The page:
- You're right, this sucks. ...
- You don't walk this path alone. ...
- I believe in you… ...
- How can I help? ...
- I'm here if you want to talk (walk, go shopping, get a bit to eat, etc.). ...
- I know it's hard to see this right now, but it's only temporary…
Finding Meaning And Purpose In Life
Searching for meaning and purpose in life may help with overcoming a sense of emptiness. One example of a way to find meaning can be to participate in enjoyable and fulfilling pursuits like hobbies or sports.
Causes of Emptiness
“These experiences might include the loss of a loved one, rejection or distinct difficulty finding meaning and fulfillment in their lives.” Other factors that may lead to a feeling of emptiness include boredom, stress, communication issues and lack of emotional connection with others, adds Del Toro.
Experiencing phases of feeling empty or disconnected can also be normal in a long-term relationship or marriage, but if the feelings persist, it may be a sign there are issues that need to be addressed. A few causes of feeling empty in a relationship include: Over-dependence on partner to meet all emotional needs.What is emptiness in a relationship? ›
“Emptiness” is often a symptom of unresolved pain. For example, somewhere in your past relationships, an emotional wound was left unhealed. Such wounds are most often caused by someone intimately close, such as a parent, a sibling, a friend, or a lover.How do you tell someone they make you feel unloved? ›
Express Your Feelings To Your Partner
You may want to try to tell your partner specific instances of how they have made you feel unwanted to help them understand. Just stating, "You have been making me feel unwanted lately," may not very helpful for your partner, so it can be beneficial to be clear with them.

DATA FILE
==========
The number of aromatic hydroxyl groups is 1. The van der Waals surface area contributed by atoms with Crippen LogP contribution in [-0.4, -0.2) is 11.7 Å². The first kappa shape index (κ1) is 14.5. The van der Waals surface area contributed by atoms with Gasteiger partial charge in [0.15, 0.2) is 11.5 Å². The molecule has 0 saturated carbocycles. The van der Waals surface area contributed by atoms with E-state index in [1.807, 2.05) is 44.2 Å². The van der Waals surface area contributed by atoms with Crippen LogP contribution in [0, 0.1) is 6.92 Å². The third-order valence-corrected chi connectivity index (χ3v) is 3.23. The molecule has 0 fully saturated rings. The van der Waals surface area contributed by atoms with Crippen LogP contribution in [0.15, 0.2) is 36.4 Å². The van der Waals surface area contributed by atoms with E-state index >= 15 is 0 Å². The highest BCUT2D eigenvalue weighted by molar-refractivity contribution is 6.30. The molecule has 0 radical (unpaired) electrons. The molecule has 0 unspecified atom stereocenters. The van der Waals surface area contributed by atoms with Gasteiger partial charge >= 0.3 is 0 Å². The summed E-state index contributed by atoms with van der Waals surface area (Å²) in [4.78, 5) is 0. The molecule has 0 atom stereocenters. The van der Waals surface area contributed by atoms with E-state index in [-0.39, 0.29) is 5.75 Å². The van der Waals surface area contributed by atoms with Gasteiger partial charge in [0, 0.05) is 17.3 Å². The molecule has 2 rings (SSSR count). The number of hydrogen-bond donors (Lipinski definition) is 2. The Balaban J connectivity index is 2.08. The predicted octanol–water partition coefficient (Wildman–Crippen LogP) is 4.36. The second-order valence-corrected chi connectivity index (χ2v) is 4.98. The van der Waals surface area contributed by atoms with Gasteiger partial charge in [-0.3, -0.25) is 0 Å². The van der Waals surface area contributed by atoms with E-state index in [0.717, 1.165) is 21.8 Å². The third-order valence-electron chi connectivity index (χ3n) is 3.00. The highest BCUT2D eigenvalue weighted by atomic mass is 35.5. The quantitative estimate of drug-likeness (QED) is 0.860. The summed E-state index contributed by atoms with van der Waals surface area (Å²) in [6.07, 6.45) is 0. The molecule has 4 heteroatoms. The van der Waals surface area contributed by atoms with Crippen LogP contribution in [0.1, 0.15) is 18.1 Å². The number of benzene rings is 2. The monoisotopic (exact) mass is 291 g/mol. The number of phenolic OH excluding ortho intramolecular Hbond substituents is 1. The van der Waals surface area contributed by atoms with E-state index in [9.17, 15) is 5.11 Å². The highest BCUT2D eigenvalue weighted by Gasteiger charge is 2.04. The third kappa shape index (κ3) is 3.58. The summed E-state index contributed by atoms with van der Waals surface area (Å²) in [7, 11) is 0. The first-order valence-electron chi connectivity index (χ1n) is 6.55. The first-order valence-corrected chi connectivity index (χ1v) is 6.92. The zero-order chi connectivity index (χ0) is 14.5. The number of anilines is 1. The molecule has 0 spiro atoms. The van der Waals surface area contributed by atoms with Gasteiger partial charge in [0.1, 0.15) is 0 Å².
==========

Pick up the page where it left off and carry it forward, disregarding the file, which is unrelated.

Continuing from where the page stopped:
Cognitive behavioral therapy, a type of therapy that helps individuals adjust their thoughts in order to positively influence emotions and behavior, has been shown to be effective for treating feelings of worthlessness.How do you cheer up someone emotionally drained? ›
- Send a cute animal photo. ...
- Plan a game night with a group. ...
- Reach out first. ...
- Do an extra chore. ...
- Send a motivational text. ...
- Watch a movie together. ...
- If you live near them, plan a socially distant outing! ...
- Send a letter.
Passing feelings of depersonalization or derealization are common and aren't necessarily a cause for concern. But ongoing or severe feelings of detachment and distortion of your surroundings can be a sign of depersonalization-derealization disorder or another physical or mental health disorder.
The six rubrics which the notion of emptiness is used in the Zen tradition are lack of ownbeing, formlessness of ultimate reality, distinctionless state of meditative consciousness, no-mind in the action of non-action, emptiness (or emptying) of emptiness, and emptiness of words.How do I get rid of emptiness after a break up? ›
- Take a walk and admire the beauty of the day.
- Watch your favorite movie or TV show.
- Read a good book while drinking a favorite beverage.
- Spend time with family or friends who support you.
- Pray and/or tap into your spiritual side.
Feeling empty is a common symptom of anxiety and stress. There are many causes such as chronic stress, overly anxious behavior, depressive behavior, fatigue, and sleep deprivation. There can be nutritional causes, as well.How do you fill a void in your life? ›
- Dig deep down within yourself to understand your feelings. We can't solve the problem if we don't first understand it. ...
- Allow yourself some sort of outlet for your emotions. ...
- Commit to loving yourself, no matter what. ...
- Get involved in activities that make you happy.
- Be there. If you think somebody might need to talk, trust your instincts and strike up a conversation. ...
- Reassure them. Let them know that feeling lonely is completely normal. ...
- Be patient. ...
- First, validate their feelings. ...
- Then, ask a question that helps invite reflection. ...
- Utilize the two A's—affirm and ask—to see how you can help. ...
- Encourage them to reach out when they're feeling down. ...
- Make a plan with them to do something fun digitally.
- How to Approach Someone Who May be Suicidal and What to Say.
- Step 1: Ask them – “Are you OK?”
- Step 2: Expect the Answer – “I'm fine”
- Step 3: Be Specific.
- Step 4: Listen, and Reflect.
- Step 5: Let Them Know They are Not Alone.
- Step 6: Reinforce that Treatment is Effective.
- Step 7: Guide Them to Get Professional Help.
- Let them know you care and are there to listen.
- Accept them as they are, without judging them.
- Gently encourage them to help themselves – for example, by staying physically active, eating a balanced diet and doing things they enjoy.